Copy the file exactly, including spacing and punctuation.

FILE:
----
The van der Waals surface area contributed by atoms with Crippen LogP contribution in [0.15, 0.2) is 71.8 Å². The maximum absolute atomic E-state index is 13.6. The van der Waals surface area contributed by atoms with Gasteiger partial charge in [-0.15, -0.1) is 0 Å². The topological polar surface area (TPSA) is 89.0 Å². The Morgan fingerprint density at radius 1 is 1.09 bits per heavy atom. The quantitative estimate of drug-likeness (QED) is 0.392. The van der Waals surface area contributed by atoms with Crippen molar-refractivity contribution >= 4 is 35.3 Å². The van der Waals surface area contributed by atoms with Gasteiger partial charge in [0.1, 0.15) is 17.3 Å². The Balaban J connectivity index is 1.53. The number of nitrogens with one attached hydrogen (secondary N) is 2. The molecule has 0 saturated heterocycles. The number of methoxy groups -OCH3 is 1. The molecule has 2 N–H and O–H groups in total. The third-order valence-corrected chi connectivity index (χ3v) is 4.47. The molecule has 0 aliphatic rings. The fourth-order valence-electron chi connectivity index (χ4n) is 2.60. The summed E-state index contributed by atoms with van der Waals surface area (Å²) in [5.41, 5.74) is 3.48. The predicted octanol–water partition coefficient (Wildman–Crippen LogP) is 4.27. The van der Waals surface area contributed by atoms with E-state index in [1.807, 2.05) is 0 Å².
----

The van der Waals surface area contributed by atoms with Crippen LogP contribution in [0.15, 0.2) is 71.8 Å². The maximum absolute atomic E-state index is 13.6. The van der Waals surface area contributed by atoms with Gasteiger partial charge in [-0.15, -0.1) is 0 Å². The topological polar surface area (TPSA) is 89.0 Å². The Morgan fingerprint density at radius 1 is 1.09 bits per heavy atom. The quantitative estimate of drug-likeness (QED) is 0.392. The van der Waals surface area contributed by atoms with Crippen molar-refractivity contribution >= 4 is 35.3 Å². The van der Waals surface area contributed by atoms with Gasteiger partial charge in [0.1, 0.15) is 17.3 Å². The Balaban J connectivity index is 1.53. The number of nitrogens with one attached hydrogen (secondary N) is 2. The molecule has 0 saturated heterocycles. The number of methoxy groups -OCH3 is 1. The molecule has 2 N–H and O–H groups in total. The third-order valence-corrected chi connectivity index (χ3v) is 4.47. The molecule has 0 aliphatic rings. The fourth-order valence-electron chi connectivity index (χ4n) is 2.60. The summed E-state index contributed by atoms with van der Waals surface area (Å²) in [5.41, 5.74) is 3.48. The predicted octanol–water partition coefficient (Wildman–Crippen LogP) is 4.27. The van der Waals surface area contributed by atoms with E-state index in [1.807, 2.05) is 0 Å².